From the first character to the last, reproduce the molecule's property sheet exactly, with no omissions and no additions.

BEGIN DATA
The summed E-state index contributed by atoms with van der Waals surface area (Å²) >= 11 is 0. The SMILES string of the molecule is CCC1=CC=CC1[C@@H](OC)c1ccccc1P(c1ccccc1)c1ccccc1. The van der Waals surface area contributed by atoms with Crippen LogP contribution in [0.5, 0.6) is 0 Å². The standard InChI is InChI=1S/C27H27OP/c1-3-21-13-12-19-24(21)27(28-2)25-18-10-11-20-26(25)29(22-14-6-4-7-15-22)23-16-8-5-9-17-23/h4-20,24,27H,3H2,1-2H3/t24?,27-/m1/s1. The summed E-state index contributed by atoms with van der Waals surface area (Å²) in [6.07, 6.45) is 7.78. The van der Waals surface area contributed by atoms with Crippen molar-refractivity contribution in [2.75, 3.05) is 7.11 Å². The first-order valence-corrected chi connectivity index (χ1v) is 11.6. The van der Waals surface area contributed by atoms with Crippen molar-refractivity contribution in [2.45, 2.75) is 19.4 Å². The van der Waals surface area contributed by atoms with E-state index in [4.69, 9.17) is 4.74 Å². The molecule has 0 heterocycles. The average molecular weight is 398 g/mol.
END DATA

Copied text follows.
The summed E-state index contributed by atoms with van der Waals surface area (Å²) >= 11 is 0. The SMILES string of the molecule is CCC1=CC=CC1[C@@H](OC)c1ccccc1P(c1ccccc1)c1ccccc1. The van der Waals surface area contributed by atoms with Crippen LogP contribution in [0.5, 0.6) is 0 Å². The standard InChI is InChI=1S/C27H27OP/c1-3-21-13-12-19-24(21)27(28-2)25-18-10-11-20-26(25)29(22-14-6-4-7-15-22)23-16-8-5-9-17-23/h4-20,24,27H,3H2,1-2H3/t24?,27-/m1/s1. The summed E-state index contributed by atoms with van der Waals surface area (Å²) in [6.07, 6.45) is 7.78. The van der Waals surface area contributed by atoms with Crippen molar-refractivity contribution in [2.75, 3.05) is 7.11 Å². The first-order valence-corrected chi connectivity index (χ1v) is 11.6. The van der Waals surface area contributed by atoms with Crippen molar-refractivity contribution in [2.45, 2.75) is 19.4 Å². The van der Waals surface area contributed by atoms with E-state index in [4.69, 9.17) is 4.74 Å². The molecule has 0 heterocycles. The average molecular weight is 398 g/mol.